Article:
No, those would be far too ungallant a step to take against a Tory party that has resolutely taken the high road in all its campaigning and which would never – for example – plant Tory councillors in the audience of Question Time to try to control the show’s tone and narrative.

But do spread the word so the uninvited General Public are aware of what the Tory leader and her handlers are up to and can make their own minds up what to do about it – and how to vote.

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7 responses to “Latest May stealth-dodge: ‘tel town hall’. You absolutely should not disrupt. #GE17

  1. I couldn’t open the attachment, but based on what you cited, did you notice the invite doesn’t mention the word ‘Conservative’, very consistent with their research showing that the Conservative brand is toxic?

    Liked by 1 person

  2. Discussing this with a friend, thinking hypothetically that if either of us were actually selected to participate, what questions we should definitely not ask? Any suggestions?

    Like

    • A few suggestions:

      – why are all your appearances so stage-managed
      – why won’t you debate Corbyn
      – why are you recycling old Labour manifesto promises
      – how can we trust you to keep a single promise when we’re having an election because you broke one?
      – can we have a straight answer why nurses are using Foodbanks?
      – are you being investigated by Propriety and Ethics?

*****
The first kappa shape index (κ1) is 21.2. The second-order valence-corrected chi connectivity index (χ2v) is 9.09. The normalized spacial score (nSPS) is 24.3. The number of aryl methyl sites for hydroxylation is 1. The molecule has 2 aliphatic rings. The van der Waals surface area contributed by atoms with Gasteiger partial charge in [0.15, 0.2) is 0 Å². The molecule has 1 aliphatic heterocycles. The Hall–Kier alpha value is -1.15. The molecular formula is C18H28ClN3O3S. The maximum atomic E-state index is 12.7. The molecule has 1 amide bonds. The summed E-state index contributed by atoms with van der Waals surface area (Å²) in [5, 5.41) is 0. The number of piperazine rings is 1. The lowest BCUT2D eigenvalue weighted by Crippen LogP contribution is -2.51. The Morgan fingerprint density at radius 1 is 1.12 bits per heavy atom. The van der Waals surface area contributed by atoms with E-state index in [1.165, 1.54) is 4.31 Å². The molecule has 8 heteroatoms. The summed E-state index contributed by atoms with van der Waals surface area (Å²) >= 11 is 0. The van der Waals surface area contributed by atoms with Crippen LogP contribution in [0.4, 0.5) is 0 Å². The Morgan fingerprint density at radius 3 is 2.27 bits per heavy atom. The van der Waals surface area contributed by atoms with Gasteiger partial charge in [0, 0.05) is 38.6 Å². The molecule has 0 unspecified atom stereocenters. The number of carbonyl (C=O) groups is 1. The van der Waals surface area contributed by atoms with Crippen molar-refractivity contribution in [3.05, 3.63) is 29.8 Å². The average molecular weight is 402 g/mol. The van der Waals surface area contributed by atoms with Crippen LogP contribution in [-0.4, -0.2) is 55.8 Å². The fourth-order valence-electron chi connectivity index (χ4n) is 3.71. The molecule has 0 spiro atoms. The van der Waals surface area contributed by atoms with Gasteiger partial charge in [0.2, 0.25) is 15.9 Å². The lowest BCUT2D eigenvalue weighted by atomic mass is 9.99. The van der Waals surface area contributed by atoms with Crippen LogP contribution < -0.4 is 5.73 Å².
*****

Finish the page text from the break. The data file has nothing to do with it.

Like

      • Some very good questions. I especially wouldn’t ask the last one, as it would indeed impinge in Mr Mays sudden popularity, running at No5 in the weekly reporting of top political figures (?) since appearing on the One Show. It might upset a lot of people knowing that his company made £billions (every penny started as a drop of sweat on a poor persons brow) from stock market movements affected by his wife’s political manoeuvres. Couldn’t have the St Theresa accused of such base matters. Oh no.

        Liked by 1 person

  3. Just signed up but loke Florence I’ like to know what questions not to ask if I get the opportunity 🙂

    Like

    • A few suggestions:

      – why are all your appearances so stage-managed
      – why won’t you debate Corbyn
      – why are you recycling old Labour manifesto promises
      – how can we trust you to keep a single promise when we’re having an election because you broke one?
      – can we have a straight answer why nurses are using Foodbanks?
      – are you being investigated by Propriety and Ethics?

      Like

  4. If it was me, I certainly wouldn’t ask:
    “How can we trust the Conservatives with National Security in light of the NHS/WannaCry attack? Do you accept that the failure to update NHS computer systems has left vital British infrastructure vulnerable to attack?”
    Given that one of their strongest arguments (to potential floating/Tory voters) regards Corbyn’s (alleged) ‘weakness’ on National Security, raising questions about her weaknesses in this regard would be especially churlish and rude. Only a complete scoundrel would even contemplate such a thing.

    Liked by 1 person